X Display of Weakness: Many black boys are taught to be to be strong and by strong, I mean to not cry over trivial things. Some are never even consoled with a hug or any other gesture physically comforting. Instead of viewing little black boys as kids, they are often viewed as miniature men. Even though physically black boys are still growing babies, there is a pressure placed on them to be poised, rationale, and mature in any situation. “Be a man about it”. The ultimate taboo is to cry over something that isn’t big enough to cry about. It alludes to being weak. Maybe parents are trying to teach and prepare black boys how to be strong in world that eats black men alive every day. However, when is this "grooming" too much?

X Lack of Trust: I see this more so in men than boys. Perhaps it started in their childhood and manifested into adulthood. Whatever it is, some black males don’t trust people enough with their emotions. Imagine that little black boy that was told to never cry. He internalized crying as being a bad thing - - as wrong. He grows up and he’s scared to be vulnerable with someone. He couldn’t even trust his caregivers enough to be open to hearing about his thoughts and feelings growing up. How in the hell do you expect him to be trusting after years of feeling like he had to bottle up his emotions? Telling a black man, “it’s okay, you can talk trust me and talk to me” may be a difficult concept to grasp if they’ve never had practice doing this.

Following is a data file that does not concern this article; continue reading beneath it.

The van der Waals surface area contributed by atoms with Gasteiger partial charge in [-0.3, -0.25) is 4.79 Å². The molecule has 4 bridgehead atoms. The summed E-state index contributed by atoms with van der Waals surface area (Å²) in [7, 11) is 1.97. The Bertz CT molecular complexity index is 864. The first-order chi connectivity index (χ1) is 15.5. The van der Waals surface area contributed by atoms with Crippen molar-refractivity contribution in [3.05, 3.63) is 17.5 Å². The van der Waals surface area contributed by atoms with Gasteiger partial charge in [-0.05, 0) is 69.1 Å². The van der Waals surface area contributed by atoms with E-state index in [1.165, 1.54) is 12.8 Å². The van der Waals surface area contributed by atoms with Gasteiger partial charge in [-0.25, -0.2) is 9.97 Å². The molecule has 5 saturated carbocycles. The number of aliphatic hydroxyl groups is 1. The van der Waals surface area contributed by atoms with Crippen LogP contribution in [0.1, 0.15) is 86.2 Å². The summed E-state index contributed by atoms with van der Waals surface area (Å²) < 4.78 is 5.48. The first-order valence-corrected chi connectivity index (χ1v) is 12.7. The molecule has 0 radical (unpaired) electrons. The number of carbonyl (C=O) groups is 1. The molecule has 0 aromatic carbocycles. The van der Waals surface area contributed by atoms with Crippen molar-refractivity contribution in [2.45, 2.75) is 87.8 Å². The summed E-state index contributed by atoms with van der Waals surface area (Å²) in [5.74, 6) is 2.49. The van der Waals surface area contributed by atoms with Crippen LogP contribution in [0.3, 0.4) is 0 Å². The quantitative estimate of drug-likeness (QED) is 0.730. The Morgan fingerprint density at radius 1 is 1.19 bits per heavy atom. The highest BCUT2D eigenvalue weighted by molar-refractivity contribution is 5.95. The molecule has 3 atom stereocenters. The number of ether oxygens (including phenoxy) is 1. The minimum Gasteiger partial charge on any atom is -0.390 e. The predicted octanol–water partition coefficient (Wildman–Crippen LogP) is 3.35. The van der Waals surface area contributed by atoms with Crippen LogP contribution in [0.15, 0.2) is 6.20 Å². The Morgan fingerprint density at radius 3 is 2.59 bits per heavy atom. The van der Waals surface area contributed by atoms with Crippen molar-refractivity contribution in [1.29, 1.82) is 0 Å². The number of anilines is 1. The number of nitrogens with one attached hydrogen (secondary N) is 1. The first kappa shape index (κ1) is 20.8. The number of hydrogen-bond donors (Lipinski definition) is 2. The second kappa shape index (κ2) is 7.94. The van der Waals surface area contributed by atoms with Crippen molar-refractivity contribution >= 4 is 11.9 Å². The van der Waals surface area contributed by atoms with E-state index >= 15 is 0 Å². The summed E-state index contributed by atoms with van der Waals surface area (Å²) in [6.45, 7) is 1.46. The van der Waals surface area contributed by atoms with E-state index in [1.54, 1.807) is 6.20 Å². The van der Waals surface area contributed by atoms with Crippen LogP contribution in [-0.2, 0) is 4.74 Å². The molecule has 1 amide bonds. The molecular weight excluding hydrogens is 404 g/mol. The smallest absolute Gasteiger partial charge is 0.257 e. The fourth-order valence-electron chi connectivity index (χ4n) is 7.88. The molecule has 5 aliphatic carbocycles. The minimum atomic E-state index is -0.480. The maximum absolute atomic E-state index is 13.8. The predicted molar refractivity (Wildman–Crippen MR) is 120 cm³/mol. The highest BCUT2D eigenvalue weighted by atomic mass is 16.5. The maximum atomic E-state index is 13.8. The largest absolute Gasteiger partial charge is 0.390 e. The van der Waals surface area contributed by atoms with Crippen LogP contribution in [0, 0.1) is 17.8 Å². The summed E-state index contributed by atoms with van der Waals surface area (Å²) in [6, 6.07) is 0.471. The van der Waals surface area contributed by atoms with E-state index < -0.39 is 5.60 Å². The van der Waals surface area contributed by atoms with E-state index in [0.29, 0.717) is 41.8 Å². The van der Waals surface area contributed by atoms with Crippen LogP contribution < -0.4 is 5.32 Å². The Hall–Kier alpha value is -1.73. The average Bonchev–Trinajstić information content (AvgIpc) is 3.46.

X “Man of the House”: Before I go into this point, understand that I am a single black mom too. I am not coming for any single black mothers and many parents do this - - dads, too. However, in my personal experience I have witnessed a lot of single black mothers unconsciously push their young black boy into the role as “man of the house”. I’m not saying that it is wrong to give young black boys the duty of taking out the trash and trying to instill lessons in them that’ll help them grow into a provider and man one day. What I am saying is don’t rush this process. Allow that black boy to be a kid. Allow him to make mistakes. Allow him to grow. I remember back in the day I used to caption my son’s pictures with, “My Man”. Harmless, right? Well not really. Unconsciously I found that I was fueling this idea of him being my equal - - as if he was truly a man. He’s not. He’s a child and I’m the parent. What happens to the black boys that become men but were never allowed to have a true childhood? How do they act in their adult life? I know some men that are 26 (biologically) but still stuck at 13 (mentally).